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Climbing 14ers in March

Climbing 14ers in March: Exciting Summits in the Snow

After a long, cold winter, it is normal to be itching to get back out on the trail and climb one of your favorite fourteeners. However, while it might be warm and dry in Denver during March, the mountains are a totally different story. March is typically the snowiest month of the year in Colorado – followed by April. While it is spring down on the plains, it is still winter conditions in most of the mountains during March. Here are the challenges of 14er ascents during early spring. If you still want to attempt it, there are also 14 tips for safe and successful summits.

Why is Climbing a March 14er Difficult?

There are a number of dangerous conditions and hazards that make March 14ers more risky than a summer hike or climb. Here are some of the most serious challenges you will need to address and mitigate to make it to the summit and back home.

Snow and Ice

March is the snowiest month in the mountains – you will need to make it through deep snow drifts, especially below the treeline where the forest blocks the sun and slows snowmelt, allowing deep drifts to form. Above the treeline, conditions vary widely. You must be ready for snowfields, icy terrain, and windblown rock. This makes it a perilous time of year where slips and falls are more likely.

Freezing Temperatures

The average high temperature for Pikes Peak’s summit in March is 23 degrees – the average low is -3 degrees. However, cold fronts with -10 or -20 degree days aren’t unheard of either. It is important to know this before you try climbing a 14er in March: Even if it is not technically winter anymore, you should expect winter conditions to persist until mid-April or early-May.

Difficult Navigation & Route-finding

With snow blanketing the trail, navigation is more difficult in March than during the summer. Popular peaks, like Quandary Peak and Mount Bierstadt, will usually have a well-developed trench within a few days of major snows due to the large number of hikers. However, more remote peaks may go weeks without visits, leaving you completely on your own to navigate and stay on the proper route. Straying from the path could have deadly consequences.

Trailhead and Road Closures

Routes are longer in March as most upper trailheads and access roads remain closed until the snow melts out completely in May or early June. This can add anywhere from a few hundred feet to 7-8 miles to your trek. This is one of the biggest reasons 14ers are so tough during the winter and spring – there are few peaks that can be climbed in one day without a superhuman effort.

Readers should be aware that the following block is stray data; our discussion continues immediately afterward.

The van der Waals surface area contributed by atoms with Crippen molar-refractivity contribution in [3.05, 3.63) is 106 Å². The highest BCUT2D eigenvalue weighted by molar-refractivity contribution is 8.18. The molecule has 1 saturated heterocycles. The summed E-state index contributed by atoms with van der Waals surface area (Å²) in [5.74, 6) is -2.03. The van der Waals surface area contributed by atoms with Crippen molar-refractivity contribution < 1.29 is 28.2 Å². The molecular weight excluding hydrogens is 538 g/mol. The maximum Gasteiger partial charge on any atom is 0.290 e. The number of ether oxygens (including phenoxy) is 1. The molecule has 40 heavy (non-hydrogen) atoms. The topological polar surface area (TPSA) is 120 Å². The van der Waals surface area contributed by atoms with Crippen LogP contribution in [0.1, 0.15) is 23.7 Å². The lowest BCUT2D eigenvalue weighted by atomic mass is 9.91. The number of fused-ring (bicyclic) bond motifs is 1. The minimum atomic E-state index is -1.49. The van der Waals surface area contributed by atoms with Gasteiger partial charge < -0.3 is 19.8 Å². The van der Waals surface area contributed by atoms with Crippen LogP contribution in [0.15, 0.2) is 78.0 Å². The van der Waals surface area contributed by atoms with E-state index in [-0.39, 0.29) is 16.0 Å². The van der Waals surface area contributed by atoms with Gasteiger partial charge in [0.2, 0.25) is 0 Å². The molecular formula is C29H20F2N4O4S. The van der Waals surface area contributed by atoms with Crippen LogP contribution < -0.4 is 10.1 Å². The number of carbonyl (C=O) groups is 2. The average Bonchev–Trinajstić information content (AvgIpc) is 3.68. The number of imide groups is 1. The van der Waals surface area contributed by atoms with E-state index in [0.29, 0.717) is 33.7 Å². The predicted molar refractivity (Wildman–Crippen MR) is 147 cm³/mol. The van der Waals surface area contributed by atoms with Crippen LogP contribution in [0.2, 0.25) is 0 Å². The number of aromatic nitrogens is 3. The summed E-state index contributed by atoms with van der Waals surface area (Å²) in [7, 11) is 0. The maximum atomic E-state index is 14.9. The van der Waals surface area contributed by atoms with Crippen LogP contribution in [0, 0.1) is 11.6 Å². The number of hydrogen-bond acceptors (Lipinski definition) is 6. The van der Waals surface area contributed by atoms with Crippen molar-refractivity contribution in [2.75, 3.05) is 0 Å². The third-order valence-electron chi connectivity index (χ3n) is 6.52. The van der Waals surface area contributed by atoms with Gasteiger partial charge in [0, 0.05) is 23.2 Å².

Altitude Sickness

The risk of altitude sickness is just as high during the winter as it is the summer. However, if it does strike, the ramifications are more severe due to the effects of extreme cold and wind. If you become unable to move due to AMS in freezing temperatures, the risk of death becomes quite significant. Proper acclimation is critical for March 14ers – as well as the willingness to turn back if and when it strikes.

Slower Emergency Response

A key factor that affects all other risks is the slowed response time of emergency personnel during winter and spring. SAR teams are usually spread thinner during this time of year, transportation on snowy and icy roads is slower, and teams take longer to hike to your position. In remote parts of Colorado, it can take between 24 and 36 hours just to gather the rescue team and arrive at the trailhead to start their hike in. If you climb 14ers in March, you need to have the skills and gear necessary to be completely self-reliant until rescue comes.

14 Tips for March 14er Safety and Success

If you are committed to climbing a 14er in the month of March, here are 14 tips to reach the summit safely and successfully.

1. Consider postponing your climb until late April or May

I hate to repeat myself – but in this case, it’s worth mentioning one last time. This is one of the most difficult times of the year to climb 14ers due to the extremely variable conditions, avalanche risk, snow and weather. If you can afford to wait until April or May, I recommend it – especially if this would be your first 14er ever. No summit is worth your life.

2. Bring insulated boots, snowshoes, gaiters, and microspikes

If you decide to go, you need to bring the right footwear and traction to stay warm and avoid slips and falls. A warm pair of insulated hiking boots is a must, along with a warm pair of merino wool hiking socks. Gaiters will prevent snow and ice from getting into your shoe and getting your socks wet, while snowshoes and microspikes will help you keep your balance on deep snow or packed trails, respectively. Always bring these essentials for March 14ers.

3. Wear warm clothes appropriate for winter conditions

Based on the forecast for your climb (see #6) select the right mix of clothing layers to stay warm despite the conditions. Bring enough layers to be comfortable at the low temperature for the night of your climb – not just the daytime high temperature. I suggest using the following layers and customizing them based on your preferences:

  • Base Layer: Merino Wool thermal leggings and undershirt
  • Light Layer: Synthetic hiking pants and lightweight polyester shirt
  • Mid Layer: Nano puff jacket or heavy fleece shirt
  • Shell Layer: Hardshell mountaineering pants and hardshell jacket

Don’t forget the essential accessories: A warm hat and face mask, ski goggles, and a pair of gloves or mittens (I recommend both).